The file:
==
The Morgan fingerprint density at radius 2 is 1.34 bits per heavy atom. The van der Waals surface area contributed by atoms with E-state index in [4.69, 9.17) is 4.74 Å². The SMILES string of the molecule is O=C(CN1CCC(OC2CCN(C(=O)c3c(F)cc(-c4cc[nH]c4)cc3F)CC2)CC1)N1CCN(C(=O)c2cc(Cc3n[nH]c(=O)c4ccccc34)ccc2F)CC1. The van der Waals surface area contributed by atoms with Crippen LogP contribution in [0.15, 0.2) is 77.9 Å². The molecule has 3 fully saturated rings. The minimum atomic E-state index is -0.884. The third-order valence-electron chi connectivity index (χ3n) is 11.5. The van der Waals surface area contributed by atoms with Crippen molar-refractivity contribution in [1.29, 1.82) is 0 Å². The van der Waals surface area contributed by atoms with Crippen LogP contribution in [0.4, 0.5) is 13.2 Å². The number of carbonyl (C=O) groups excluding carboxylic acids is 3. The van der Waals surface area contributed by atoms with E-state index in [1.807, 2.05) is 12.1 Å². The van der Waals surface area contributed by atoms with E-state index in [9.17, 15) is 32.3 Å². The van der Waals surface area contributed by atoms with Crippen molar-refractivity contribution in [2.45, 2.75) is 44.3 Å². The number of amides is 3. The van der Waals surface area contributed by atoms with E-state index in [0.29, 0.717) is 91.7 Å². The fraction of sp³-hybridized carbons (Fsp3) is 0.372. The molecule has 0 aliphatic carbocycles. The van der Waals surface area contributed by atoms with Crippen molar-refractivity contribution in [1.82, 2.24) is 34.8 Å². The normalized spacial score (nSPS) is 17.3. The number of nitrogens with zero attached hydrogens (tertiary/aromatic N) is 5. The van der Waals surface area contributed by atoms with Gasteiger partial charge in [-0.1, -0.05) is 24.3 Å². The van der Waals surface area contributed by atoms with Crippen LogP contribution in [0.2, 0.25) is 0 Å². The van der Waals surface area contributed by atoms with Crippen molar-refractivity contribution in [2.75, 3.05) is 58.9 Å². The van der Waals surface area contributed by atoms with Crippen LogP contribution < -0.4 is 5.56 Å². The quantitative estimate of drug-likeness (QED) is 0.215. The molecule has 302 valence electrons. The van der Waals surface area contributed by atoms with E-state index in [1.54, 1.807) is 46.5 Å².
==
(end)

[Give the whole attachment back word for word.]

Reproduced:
The Morgan fingerprint density at radius 2 is 1.34 bits per heavy atom. The van der Waals surface area contributed by atoms with E-state index in [4.69, 9.17) is 4.74 Å². The SMILES string of the molecule is O=C(CN1CCC(OC2CCN(C(=O)c3c(F)cc(-c4cc[nH]c4)cc3F)CC2)CC1)N1CCN(C(=O)c2cc(Cc3n[nH]c(=O)c4ccccc34)ccc2F)CC1. The van der Waals surface area contributed by atoms with Crippen LogP contribution in [0.15, 0.2) is 77.9 Å². The molecule has 3 fully saturated rings. The minimum atomic E-state index is -0.884. The third-order valence-electron chi connectivity index (χ3n) is 11.5. The van der Waals surface area contributed by atoms with Crippen molar-refractivity contribution in [1.29, 1.82) is 0 Å². The van der Waals surface area contributed by atoms with Crippen LogP contribution in [0.4, 0.5) is 13.2 Å². The number of carbonyl (C=O) groups excluding carboxylic acids is 3. The van der Waals surface area contributed by atoms with E-state index in [1.807, 2.05) is 12.1 Å². The van der Waals surface area contributed by atoms with E-state index in [9.17, 15) is 32.3 Å². The van der Waals surface area contributed by atoms with Crippen molar-refractivity contribution in [2.45, 2.75) is 44.3 Å². The number of amides is 3. The van der Waals surface area contributed by atoms with E-state index in [0.29, 0.717) is 91.7 Å². The fraction of sp³-hybridized carbons (Fsp3) is 0.372. The molecule has 0 aliphatic carbocycles. The van der Waals surface area contributed by atoms with Crippen molar-refractivity contribution in [1.82, 2.24) is 34.8 Å². The normalized spacial score (nSPS) is 17.3. The number of nitrogens with zero attached hydrogens (tertiary/aromatic N) is 5. The van der Waals surface area contributed by atoms with Gasteiger partial charge in [-0.1, -0.05) is 24.3 Å². The van der Waals surface area contributed by atoms with Crippen LogP contribution in [0.2, 0.25) is 0 Å². The van der Waals surface area contributed by atoms with Crippen molar-refractivity contribution in [2.75, 3.05) is 58.9 Å². The van der Waals surface area contributed by atoms with Crippen LogP contribution < -0.4 is 5.56 Å². The quantitative estimate of drug-likeness (QED) is 0.215. The molecule has 302 valence electrons. The van der Waals surface area contributed by atoms with E-state index in [1.54, 1.807) is 46.5 Å².